Limiting Optical Diodes Enabled by the Phase Transition of Vanadium Dioxide
journal contributionposted on 20.06.2018, 00:00 by Chenghao Wan, Erik H. Horak, Jonathan King, Jad Salman, Zhen Zhang, You Zhou, Patrick Roney, Bradley Gundlach, Shriram Ramanathan, Randall H. Goldsmith, Mikhail A. Kats
A limiting optical diode is an asymmetric nonlinear device that is bidirectionally transparent at low power but becomes opaque when illuminated by sufficiently intense light incident from a particular direction. We explore the use of a phase-transition material, vanadium dioxide (VO2), as an active element of limiting optical diodes. The VO2 phase transition can be triggered by optical absorption, resulting in a change in refractive index orders of magnitude larger than what can be achieved with conventional nonlinearities. As a result, a limiting optical diode based on incident-direction-dependent absorption in a VO2 layer can be very thin, and can function at low powers without field enhancement, resulting in broadband operation. We demonstrate a simple thin-film limiting optical diode comprising a transparent substrate, a VO2 film, and a semitransparent metallic layer. For sufficiently high incident intensity, our proof-of-concept device realizes broadband asymmetric transmission across the near-infrared, and is approximately ten times thinner than the free-space wavelength.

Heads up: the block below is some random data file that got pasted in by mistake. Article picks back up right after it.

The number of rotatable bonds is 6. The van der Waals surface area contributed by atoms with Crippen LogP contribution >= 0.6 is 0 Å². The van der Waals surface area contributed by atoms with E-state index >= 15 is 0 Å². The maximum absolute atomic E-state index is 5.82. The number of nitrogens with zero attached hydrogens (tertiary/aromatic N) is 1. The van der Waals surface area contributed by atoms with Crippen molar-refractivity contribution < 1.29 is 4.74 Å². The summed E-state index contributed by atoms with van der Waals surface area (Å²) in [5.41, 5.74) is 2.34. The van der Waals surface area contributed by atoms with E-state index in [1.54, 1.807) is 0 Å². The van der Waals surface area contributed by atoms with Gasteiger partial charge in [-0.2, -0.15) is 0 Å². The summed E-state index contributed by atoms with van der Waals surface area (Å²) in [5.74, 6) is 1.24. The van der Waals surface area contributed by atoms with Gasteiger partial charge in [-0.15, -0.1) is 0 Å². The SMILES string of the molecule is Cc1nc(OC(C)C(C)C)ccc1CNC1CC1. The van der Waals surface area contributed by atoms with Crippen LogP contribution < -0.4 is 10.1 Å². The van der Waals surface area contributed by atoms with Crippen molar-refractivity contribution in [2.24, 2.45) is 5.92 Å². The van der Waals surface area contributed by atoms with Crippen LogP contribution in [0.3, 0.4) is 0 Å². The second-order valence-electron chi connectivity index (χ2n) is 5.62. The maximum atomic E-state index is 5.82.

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Optical Diodes EnabledVO 2 phase transitionvanadium dioxideindex ordersincident-direction-dependent absorptionVO 2 layerfree-space wavelengthproof-of-concept devicenonlinear deviceVanadium Dioxidediodebroadband operationincident intensityfield enhancementPhase Transitionlight incidentphase-transition materialVO 2 film